A few days ago, I raised questions about Sarah Palin's religious beliefs. I basically consider people's faith a private matter - unless it impinges significantly on how they would shape policy. So Joe Biden personally believes life begins at conception; he personally has serious qualms about abortion; yet he wouldn't stop others from choosing abortion. I'm fine with that. When making policy, he keeps his convictions in the personal realm, recognizing the religious pluralism of American society.
Sarah Palin is on record as believing that God favors certain pipeline projects (not to mention certain wars in Mesopotamia). She sees direct her faith as directly applicable to the public realm.
This isn't surprising in light of reports that came out this week about Palin's home church. Now, people aren't responsible for everything their pastor says. I'm not going to apply a totally different standard to her than I did to Barack Obama when his former pastor, Reverend Wright, made some highly impolitic remarks.
I do think Palin needs to respond to this, however. Writing in Alternet, Bruce Wilson reports:
Sarah Palin's churches are actively involved in a resurgent movement that was declared heretical by the Assemblies of God in 1949. This is the same 'Spiritual Warfare' movement that was featured in the award winning movie, "Jesus Camp," which showed young children being trained to do battle for the Lord. At least three of four of Palin's churches are involved with major organizations and leaders of this movement, which is referred to as The Third Wave of the Holy Spirit or the New Apostolic Reformation. The movement is training a young "Joel's Army" to take dominion over the United States and the world.Again, none of this indicates directly what Palin herself believes. Even her appearance on stage at her home church doesn't mean she agrees with every particular of Reverend Kalnins' theology. (I'll admit that seeing video Wilson provides of them sharing a stage is pretty suggestive, however.)
Along with her entire family, Sarah Palin was re-baptized at twelve at the Wasilla Assembly of God in Wasilla, Alaska and she attended the church from the time she was ten until 2002: over two and 1/2 decades. Sarah Palin's extensive pattern of association with the Wasilla Assembly of God has continued nearly up to the day she was picked by Senator John McCain as a vice-presidential running mate.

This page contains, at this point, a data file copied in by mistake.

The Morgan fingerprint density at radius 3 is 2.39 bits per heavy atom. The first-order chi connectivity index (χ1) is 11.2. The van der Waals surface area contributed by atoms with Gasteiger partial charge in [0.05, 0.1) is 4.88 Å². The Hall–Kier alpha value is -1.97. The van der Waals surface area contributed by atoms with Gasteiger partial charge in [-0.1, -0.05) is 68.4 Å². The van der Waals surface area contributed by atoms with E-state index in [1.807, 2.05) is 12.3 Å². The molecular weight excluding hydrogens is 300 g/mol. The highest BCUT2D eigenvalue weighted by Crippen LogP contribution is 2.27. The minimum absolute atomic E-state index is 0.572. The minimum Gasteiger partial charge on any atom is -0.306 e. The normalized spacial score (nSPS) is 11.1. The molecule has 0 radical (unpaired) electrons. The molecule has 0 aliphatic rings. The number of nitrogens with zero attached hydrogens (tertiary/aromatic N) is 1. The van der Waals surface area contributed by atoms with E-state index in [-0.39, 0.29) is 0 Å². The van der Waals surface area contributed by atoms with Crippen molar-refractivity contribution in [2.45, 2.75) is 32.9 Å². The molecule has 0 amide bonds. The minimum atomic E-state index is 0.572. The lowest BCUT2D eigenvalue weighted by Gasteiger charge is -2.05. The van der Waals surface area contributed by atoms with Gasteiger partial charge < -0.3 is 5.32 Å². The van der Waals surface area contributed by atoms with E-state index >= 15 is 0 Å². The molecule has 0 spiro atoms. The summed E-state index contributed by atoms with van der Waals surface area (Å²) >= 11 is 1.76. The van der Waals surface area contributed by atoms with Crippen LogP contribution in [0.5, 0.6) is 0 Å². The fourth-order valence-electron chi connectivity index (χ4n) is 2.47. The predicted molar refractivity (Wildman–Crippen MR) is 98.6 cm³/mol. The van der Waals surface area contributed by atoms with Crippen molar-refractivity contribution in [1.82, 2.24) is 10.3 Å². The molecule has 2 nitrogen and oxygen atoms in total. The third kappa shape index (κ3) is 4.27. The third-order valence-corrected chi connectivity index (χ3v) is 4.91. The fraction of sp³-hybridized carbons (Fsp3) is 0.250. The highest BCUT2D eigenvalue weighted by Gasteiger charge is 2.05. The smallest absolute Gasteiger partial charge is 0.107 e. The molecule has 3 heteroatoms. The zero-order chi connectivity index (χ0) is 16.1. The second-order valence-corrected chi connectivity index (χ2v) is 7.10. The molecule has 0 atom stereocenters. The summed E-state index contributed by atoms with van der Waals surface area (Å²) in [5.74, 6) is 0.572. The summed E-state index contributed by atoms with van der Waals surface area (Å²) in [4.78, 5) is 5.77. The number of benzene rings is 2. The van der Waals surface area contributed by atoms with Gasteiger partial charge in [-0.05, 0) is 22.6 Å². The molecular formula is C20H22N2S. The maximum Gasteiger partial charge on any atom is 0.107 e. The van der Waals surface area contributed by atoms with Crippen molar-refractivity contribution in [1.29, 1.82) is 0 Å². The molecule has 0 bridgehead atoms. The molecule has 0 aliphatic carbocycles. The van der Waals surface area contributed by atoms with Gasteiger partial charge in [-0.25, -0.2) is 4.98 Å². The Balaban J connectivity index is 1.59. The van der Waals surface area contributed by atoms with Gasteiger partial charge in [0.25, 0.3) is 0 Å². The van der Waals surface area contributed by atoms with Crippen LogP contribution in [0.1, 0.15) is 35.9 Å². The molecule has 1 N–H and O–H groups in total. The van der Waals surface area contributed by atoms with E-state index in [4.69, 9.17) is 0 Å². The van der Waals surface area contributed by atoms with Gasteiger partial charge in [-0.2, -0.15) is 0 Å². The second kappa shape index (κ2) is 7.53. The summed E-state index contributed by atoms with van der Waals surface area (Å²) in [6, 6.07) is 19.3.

Palin's dedication to the Wasilla church is indicated by a Saturday, September 7, 2008, McClatchy news service story detailing possibly improper use of state travel funds by Palin for a trip she made to Wasilla, Alaska to attend, on June 8, 2008, both a Wasilla Assembly of God "Masters Commission" graduation ceremony and also a multi-church Wasilla area event known as "One Lord Sunday."
At the latter event, Palin and Alaska LT Governor Scott Parnell were publicly blessed, onstage before an estimated crowd of 6,000, through the "laying on of hands" by Wasilla Assembly of God's Head Pastor Ed Kalnins whose sermons espouse such theological concepts as the possession of geographic territories by demonic spirits and the inter-generational transmission of family "curses". Palin has also been blessed, or "anointed", by an African cleric, prominent in the Third Wave movement, who has repeatedly visited the Wasilla Assembly of God and claims to have effected positive, dramatic social change in a Kenyan town by driving out a "spirit of witchcraft."
(See also this version at the Huffington Post.)
Everything Wilson writes about the Third Wave is consistent with scholarship that I'm intimately familiar with. (I translated a 15,000-word book chapter on the Pentecostal movement a few months back.) Spiritual Warfare is a real and growing movement. Lots of Pentecostal and Charismatic worshipers sincerely believe in the efficacy of demons, curses, and exorcisms. While blending these ideas with a belief in witchcraft is particularly common in Africa, the difference between witches and demons is mighty slender.
I, for one, would prefer political leaders who don't fear demons. Who can separate the secular from the sacred. Who haven't bought stock in Armageddon. And who don't believe in the Basement Cat.